Japan is backing a push for pollution-free vehicles that run on hydrogen and planning to build more hydrogen fueling stations so that fuel-cell vehicles on roads will grow to 40,000 by 2020, from the current handful.
Hydrogen fuel cell cars could one day challenge electric cars in the race for pollution-free roads—but only if more stations are built to fuel them.
Japanese automakers Toyota and Suzuki, which began discussing a partnership in October, said Monday they would work together in ecological and safety technology—a rapidly growing area in the industry.
A team of international researchers, affiliated with UNIST has recently engineered a new artificial leaf that can convert sunlight into fuel with groundbreaking efficiency.
Does it really help to drive an electric car if the electricity you use to charge the batteries come from a coal mine in Germany, or if the batteries were manufactured in China using coal?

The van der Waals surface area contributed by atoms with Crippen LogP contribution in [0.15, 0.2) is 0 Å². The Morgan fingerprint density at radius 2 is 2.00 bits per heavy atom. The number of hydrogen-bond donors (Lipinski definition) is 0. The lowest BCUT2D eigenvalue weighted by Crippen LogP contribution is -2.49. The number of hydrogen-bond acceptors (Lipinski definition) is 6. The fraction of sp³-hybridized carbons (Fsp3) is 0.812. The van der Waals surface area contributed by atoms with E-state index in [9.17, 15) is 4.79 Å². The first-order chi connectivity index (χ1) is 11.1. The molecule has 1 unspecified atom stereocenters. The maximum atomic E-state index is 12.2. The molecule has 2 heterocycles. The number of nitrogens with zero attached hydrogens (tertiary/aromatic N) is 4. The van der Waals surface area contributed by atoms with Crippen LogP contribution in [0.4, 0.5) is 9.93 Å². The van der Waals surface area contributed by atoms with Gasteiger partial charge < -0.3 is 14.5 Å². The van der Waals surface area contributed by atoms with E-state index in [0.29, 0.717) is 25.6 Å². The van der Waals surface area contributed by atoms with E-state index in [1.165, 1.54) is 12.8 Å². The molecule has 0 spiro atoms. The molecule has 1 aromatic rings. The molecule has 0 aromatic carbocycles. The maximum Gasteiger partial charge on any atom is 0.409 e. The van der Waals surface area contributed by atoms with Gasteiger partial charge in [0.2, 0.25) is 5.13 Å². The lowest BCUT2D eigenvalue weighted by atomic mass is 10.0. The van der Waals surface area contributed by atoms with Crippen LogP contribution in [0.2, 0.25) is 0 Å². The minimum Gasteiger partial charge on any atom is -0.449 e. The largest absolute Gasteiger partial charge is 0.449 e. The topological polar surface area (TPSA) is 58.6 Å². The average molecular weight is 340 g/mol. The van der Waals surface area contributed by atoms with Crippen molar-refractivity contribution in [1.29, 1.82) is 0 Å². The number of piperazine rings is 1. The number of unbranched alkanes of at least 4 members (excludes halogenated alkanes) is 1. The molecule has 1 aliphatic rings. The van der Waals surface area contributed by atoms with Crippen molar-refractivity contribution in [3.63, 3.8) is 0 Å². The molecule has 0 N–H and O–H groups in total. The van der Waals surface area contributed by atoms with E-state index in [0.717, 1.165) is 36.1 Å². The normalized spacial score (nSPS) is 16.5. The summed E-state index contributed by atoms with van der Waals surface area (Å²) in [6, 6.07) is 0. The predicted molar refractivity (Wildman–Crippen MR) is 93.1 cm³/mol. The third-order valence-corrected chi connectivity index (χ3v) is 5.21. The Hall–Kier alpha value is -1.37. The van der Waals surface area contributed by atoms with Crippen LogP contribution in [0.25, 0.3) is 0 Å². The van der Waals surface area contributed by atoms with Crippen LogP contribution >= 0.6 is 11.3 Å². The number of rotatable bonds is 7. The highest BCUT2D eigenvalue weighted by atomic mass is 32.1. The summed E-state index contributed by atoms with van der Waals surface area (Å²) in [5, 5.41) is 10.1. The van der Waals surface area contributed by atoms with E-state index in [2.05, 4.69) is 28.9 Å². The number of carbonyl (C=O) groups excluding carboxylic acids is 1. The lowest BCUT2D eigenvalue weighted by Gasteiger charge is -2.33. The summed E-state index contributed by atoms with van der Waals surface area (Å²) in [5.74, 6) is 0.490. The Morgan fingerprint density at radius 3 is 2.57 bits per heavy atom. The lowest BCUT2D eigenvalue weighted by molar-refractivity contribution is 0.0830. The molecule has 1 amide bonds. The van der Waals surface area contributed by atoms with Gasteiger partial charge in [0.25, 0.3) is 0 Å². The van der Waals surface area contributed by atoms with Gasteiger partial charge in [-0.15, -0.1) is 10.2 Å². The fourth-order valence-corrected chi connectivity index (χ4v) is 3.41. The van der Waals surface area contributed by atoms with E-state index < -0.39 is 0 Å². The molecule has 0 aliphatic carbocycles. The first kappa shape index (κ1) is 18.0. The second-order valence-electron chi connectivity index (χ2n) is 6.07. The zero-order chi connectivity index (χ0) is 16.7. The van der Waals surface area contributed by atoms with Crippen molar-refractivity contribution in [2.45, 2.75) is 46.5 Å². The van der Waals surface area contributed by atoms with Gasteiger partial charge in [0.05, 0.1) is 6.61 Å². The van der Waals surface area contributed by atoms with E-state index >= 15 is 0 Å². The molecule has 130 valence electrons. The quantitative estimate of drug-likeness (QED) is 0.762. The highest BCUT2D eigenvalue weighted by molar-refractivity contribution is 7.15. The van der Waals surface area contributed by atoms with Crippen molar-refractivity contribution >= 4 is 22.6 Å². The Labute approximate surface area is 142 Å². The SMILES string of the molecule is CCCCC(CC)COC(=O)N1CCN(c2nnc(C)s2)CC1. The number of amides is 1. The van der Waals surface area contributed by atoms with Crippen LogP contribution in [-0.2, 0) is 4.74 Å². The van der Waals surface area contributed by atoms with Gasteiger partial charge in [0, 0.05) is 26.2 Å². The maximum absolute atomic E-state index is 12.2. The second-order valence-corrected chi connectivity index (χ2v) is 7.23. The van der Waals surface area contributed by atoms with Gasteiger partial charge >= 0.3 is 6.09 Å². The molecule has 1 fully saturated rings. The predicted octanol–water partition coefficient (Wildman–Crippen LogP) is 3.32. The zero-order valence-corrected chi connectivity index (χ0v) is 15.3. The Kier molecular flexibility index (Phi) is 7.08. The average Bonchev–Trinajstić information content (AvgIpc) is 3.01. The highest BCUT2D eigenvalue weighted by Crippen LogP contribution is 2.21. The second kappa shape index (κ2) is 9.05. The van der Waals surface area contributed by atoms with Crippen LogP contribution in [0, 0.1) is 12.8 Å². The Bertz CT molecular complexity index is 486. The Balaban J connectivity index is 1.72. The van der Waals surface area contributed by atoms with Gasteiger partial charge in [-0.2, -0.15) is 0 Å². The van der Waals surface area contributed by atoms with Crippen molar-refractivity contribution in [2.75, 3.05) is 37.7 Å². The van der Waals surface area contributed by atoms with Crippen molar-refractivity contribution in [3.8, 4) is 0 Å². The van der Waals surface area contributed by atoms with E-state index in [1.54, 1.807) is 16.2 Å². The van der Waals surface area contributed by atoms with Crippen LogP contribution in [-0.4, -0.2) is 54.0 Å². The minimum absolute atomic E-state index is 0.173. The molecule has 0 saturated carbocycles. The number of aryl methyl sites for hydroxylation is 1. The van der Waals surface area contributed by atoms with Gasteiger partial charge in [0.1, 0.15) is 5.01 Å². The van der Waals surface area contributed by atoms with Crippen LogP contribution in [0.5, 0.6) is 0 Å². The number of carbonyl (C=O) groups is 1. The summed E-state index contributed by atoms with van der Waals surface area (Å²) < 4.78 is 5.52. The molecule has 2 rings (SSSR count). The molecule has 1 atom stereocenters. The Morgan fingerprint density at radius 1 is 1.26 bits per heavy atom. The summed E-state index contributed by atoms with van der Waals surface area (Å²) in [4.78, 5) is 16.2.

The year 1966 brought the TV debuts of "Batman" and "Star Trek," which both enjoy a cultlike following 50 years later. With less fanfare in the same season, General Motors tested the Electrovan, the world's first hydrogen-powered ...
A rising number of options for alternative fuels, such as natural gas, and advanced vehicles, like electric vehicles, are offering consumers more ways to shrink their environmental "tire tracks," so to speak. Despite the ...
Honda has rolled out a new fuel cell vehicle, the first of its kind to be a five-seater. The zero-emissions Clarity may not sell in big numbers, however, given its price tag of 7.66 million yen ($67,000).
Toyota, under ambitious environmental targets, is aiming to sell hardly any regular gasoline vehicles by 2050, only hybrids and fuel cells, to radically reduce emissions.